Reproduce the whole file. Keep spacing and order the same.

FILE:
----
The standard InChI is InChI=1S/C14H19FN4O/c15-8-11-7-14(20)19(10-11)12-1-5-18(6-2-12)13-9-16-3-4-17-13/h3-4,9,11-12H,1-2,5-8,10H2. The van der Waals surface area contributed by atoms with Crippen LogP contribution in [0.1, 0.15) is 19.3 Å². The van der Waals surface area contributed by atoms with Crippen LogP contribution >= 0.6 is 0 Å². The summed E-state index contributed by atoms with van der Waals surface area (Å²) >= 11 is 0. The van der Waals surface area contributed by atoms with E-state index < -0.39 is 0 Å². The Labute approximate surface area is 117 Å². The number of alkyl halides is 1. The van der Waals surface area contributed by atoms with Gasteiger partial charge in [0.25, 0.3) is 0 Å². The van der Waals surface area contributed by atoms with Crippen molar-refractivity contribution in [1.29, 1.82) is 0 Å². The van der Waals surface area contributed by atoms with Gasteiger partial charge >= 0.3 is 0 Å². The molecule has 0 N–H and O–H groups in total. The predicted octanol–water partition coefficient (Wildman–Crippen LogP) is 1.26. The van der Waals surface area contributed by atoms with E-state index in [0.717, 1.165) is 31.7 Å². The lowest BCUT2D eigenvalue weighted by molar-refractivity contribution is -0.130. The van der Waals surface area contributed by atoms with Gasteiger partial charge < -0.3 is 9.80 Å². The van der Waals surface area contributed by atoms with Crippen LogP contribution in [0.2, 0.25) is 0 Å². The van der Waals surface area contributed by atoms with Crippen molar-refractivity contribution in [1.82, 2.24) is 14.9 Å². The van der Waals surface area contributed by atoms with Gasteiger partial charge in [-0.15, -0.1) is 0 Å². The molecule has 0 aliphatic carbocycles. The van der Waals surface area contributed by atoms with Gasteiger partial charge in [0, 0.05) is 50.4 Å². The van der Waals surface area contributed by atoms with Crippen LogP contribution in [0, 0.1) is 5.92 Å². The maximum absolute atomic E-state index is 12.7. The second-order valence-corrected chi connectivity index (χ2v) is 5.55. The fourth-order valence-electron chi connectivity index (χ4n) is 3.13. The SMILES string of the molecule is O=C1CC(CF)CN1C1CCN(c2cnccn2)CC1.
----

The standard InChI is InChI=1S/C14H19FN4O/c15-8-11-7-14(20)19(10-11)12-1-5-18(6-2-12)13-9-16-3-4-17-13/h3-4,9,11-12H,1-2,5-8,10H2. The van der Waals surface area contributed by atoms with Crippen LogP contribution in [0.1, 0.15) is 19.3 Å². The van der Waals surface area contributed by atoms with Crippen LogP contribution >= 0.6 is 0 Å². The summed E-state index contributed by atoms with van der Waals surface area (Å²) >= 11 is 0. The van der Waals surface area contributed by atoms with E-state index < -0.39 is 0 Å². The Labute approximate surface area is 117 Å². The number of alkyl halides is 1. The van der Waals surface area contributed by atoms with Gasteiger partial charge in [0.25, 0.3) is 0 Å². The van der Waals surface area contributed by atoms with Crippen molar-refractivity contribution in [1.29, 1.82) is 0 Å². The van der Waals surface area contributed by atoms with Gasteiger partial charge >= 0.3 is 0 Å². The molecule has 0 N–H and O–H groups in total. The predicted octanol–water partition coefficient (Wildman–Crippen LogP) is 1.26. The van der Waals surface area contributed by atoms with E-state index in [0.717, 1.165) is 31.7 Å². The lowest BCUT2D eigenvalue weighted by molar-refractivity contribution is -0.130. The van der Waals surface area contributed by atoms with Gasteiger partial charge < -0.3 is 9.80 Å². The van der Waals surface area contributed by atoms with Crippen LogP contribution in [0.2, 0.25) is 0 Å². The van der Waals surface area contributed by atoms with Crippen molar-refractivity contribution in [1.82, 2.24) is 14.9 Å². The van der Waals surface area contributed by atoms with Gasteiger partial charge in [-0.15, -0.1) is 0 Å². The molecule has 0 aliphatic carbocycles. The van der Waals surface area contributed by atoms with Gasteiger partial charge in [0, 0.05) is 50.4 Å². The van der Waals surface area contributed by atoms with Crippen LogP contribution in [0, 0.1) is 5.92 Å². The maximum absolute atomic E-state index is 12.7. The second-order valence-corrected chi connectivity index (χ2v) is 5.55. The fourth-order valence-electron chi connectivity index (χ4n) is 3.13. The SMILES string of the molecule is O=C1CC(CF)CN1C1CCN(c2cnccn2)CC1.